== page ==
1. It is first urged on appellant's behalf that the suit is barred by limitation. We agree with the judge that the document sued upon is a promissory note as defined in Section 3 of the Act of Limitations, and that the contention that Article 73 is applicable cannot be supported. Exh. A provides for repayment in these terms, namely 'I shall pay you whenever you may demand after you attain the age of majority.' These words clearly indicate an intention to postpone the right to sue, and the case therefore does not fall under the ordinary rule that no demand is necessary as in the case of a note payable on demand. The intention to postpone the right of suit being clear, the question to what date the right has been postponed must be decided with reference to the language of the instrument. Upon the true construction of document A we are satisfied that the parties intended that there should be a demand after the creditor attained his majority. In Norton, v. Ellam, 2 M & W 461 Baron Parke observes that the creditor is under no obligation in law to make a demand, and if he desires to create such obligation he may make it part of his contract. The decision of the judge that Article 80 is applicable is, in our opinion, correct.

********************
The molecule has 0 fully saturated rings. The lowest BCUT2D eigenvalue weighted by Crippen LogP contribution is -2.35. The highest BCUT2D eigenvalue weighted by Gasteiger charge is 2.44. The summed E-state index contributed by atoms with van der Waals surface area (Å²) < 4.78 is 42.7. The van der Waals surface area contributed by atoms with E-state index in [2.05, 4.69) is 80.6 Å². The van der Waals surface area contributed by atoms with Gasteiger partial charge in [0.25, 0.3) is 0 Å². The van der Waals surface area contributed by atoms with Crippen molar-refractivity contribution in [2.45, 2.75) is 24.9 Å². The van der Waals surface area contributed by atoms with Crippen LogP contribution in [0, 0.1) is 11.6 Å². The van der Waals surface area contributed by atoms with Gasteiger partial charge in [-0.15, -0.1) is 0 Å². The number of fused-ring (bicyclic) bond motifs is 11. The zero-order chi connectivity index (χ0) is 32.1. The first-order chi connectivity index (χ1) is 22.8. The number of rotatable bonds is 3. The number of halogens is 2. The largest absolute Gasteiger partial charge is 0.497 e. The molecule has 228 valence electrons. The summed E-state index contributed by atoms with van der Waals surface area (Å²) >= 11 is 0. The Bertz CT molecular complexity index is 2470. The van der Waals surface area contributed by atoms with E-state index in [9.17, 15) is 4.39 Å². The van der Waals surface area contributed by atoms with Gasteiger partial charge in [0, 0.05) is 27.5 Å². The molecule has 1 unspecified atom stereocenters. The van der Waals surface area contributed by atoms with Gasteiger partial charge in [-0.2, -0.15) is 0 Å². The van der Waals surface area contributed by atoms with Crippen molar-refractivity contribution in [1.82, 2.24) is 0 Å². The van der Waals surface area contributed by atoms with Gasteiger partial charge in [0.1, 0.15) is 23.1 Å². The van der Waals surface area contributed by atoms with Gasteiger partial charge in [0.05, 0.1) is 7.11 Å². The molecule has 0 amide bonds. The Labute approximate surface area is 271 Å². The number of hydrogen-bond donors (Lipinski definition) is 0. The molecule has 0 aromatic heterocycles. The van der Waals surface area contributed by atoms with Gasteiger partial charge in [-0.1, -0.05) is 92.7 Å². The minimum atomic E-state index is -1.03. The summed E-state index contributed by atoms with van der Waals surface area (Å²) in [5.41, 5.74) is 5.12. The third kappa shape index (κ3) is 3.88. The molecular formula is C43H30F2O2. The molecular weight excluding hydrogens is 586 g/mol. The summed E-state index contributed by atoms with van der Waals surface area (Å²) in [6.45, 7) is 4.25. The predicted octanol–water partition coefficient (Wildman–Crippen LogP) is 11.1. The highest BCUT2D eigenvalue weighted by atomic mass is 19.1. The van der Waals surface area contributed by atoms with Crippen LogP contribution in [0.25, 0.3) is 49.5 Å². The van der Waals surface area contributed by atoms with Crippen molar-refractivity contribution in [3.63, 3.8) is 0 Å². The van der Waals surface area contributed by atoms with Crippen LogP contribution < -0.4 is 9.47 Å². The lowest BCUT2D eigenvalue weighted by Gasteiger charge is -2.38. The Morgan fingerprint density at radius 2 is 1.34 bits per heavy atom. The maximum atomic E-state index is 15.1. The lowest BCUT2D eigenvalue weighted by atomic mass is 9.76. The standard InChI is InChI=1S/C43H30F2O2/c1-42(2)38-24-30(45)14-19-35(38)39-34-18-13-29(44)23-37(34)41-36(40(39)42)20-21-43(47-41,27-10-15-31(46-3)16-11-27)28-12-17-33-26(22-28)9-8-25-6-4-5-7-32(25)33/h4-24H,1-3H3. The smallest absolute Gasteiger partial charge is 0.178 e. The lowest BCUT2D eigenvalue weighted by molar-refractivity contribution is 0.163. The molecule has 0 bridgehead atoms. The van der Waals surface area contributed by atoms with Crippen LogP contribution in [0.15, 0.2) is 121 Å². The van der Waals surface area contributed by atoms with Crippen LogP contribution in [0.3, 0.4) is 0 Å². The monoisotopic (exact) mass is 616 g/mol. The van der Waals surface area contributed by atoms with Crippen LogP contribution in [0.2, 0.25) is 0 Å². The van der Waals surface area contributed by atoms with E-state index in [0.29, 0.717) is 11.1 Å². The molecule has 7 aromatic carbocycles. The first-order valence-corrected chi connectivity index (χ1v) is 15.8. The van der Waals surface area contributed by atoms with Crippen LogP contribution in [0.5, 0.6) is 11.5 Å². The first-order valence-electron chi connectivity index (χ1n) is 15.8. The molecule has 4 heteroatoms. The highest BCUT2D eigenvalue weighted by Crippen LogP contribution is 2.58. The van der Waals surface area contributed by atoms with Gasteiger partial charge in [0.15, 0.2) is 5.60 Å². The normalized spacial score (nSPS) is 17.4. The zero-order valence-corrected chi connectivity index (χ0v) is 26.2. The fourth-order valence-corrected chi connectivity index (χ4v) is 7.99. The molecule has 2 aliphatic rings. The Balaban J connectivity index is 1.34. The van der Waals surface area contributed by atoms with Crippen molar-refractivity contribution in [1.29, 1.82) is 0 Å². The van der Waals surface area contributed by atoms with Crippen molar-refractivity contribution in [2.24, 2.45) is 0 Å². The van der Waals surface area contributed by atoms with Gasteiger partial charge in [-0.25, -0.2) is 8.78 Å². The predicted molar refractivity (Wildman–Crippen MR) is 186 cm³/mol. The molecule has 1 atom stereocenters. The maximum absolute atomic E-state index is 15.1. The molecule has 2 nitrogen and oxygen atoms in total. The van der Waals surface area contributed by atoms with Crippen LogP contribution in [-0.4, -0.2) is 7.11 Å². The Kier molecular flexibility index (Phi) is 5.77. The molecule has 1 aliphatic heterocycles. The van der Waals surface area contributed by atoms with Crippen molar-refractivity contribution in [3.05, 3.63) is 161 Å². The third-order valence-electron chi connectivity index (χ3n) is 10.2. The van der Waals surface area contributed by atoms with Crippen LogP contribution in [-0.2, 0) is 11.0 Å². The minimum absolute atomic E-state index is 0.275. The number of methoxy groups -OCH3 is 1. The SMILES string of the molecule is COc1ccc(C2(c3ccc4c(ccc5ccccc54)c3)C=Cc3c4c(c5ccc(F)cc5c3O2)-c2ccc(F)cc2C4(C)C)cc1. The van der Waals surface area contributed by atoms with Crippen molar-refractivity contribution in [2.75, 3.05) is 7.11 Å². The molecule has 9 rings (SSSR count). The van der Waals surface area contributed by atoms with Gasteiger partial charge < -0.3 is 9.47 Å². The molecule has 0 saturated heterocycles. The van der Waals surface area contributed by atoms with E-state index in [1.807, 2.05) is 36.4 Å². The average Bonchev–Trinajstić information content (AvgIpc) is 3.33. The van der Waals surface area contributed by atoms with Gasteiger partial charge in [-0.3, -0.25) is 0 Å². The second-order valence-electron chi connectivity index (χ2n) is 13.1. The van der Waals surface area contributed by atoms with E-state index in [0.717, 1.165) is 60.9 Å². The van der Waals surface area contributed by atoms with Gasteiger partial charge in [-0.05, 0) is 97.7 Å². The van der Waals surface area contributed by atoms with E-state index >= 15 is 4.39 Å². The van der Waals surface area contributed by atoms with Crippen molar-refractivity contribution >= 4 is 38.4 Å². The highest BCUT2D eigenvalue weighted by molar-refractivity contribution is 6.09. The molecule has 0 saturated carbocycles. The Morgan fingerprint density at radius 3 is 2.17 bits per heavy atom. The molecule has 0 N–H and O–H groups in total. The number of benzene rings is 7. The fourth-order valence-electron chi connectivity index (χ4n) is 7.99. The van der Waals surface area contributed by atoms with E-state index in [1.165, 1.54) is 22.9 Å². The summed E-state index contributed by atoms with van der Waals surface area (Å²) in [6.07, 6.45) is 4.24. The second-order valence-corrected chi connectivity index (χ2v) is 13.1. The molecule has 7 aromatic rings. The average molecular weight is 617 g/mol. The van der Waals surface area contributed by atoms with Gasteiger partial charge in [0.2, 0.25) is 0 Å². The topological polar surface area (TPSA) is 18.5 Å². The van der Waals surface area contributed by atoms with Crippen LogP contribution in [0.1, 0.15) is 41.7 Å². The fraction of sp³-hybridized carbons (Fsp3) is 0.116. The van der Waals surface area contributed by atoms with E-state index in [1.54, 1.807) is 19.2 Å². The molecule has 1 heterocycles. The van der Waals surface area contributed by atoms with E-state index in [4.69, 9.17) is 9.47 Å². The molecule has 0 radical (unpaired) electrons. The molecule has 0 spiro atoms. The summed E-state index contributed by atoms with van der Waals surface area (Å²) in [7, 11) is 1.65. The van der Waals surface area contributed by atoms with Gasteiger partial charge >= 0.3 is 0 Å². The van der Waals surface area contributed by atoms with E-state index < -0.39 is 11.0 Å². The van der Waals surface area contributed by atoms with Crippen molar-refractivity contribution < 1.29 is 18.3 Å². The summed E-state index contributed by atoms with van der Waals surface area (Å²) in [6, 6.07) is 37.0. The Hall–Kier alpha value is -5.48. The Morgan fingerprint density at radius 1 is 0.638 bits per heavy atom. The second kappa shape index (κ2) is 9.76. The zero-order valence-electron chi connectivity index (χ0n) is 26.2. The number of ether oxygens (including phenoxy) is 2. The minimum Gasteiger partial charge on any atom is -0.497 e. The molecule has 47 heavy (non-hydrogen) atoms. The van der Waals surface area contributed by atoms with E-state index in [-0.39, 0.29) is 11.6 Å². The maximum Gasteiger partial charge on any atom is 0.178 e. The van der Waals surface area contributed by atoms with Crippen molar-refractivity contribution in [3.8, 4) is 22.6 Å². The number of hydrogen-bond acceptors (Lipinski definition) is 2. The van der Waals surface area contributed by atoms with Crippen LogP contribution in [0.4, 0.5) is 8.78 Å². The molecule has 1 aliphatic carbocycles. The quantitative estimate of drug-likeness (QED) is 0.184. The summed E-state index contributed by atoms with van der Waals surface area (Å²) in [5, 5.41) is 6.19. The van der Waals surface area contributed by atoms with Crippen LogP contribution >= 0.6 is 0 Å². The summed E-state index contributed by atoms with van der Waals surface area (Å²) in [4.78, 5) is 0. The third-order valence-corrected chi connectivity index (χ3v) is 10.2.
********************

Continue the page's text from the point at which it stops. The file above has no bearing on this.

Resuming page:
2. It is next contended that there was no demand made prior to the suit and that the suit could not therefore be maintained. There is a distinct allegation in the plaint of a demand 'having been made within three years before suit and it is not traversed in the written statement; nor is the objection taken in the memoranda of appeals either in the Lower Appellate Court or in this Court. On the true construction of document A we consider that the suit is governed by the principle laid down in Sanjivi v. Errapa, I. L. R 6 M 290 and Hanmantram Sadhuram Pity v. Arthur Bowles, I. L. R 8 B 561
3. This second appeal fails and we dismiss it with costs.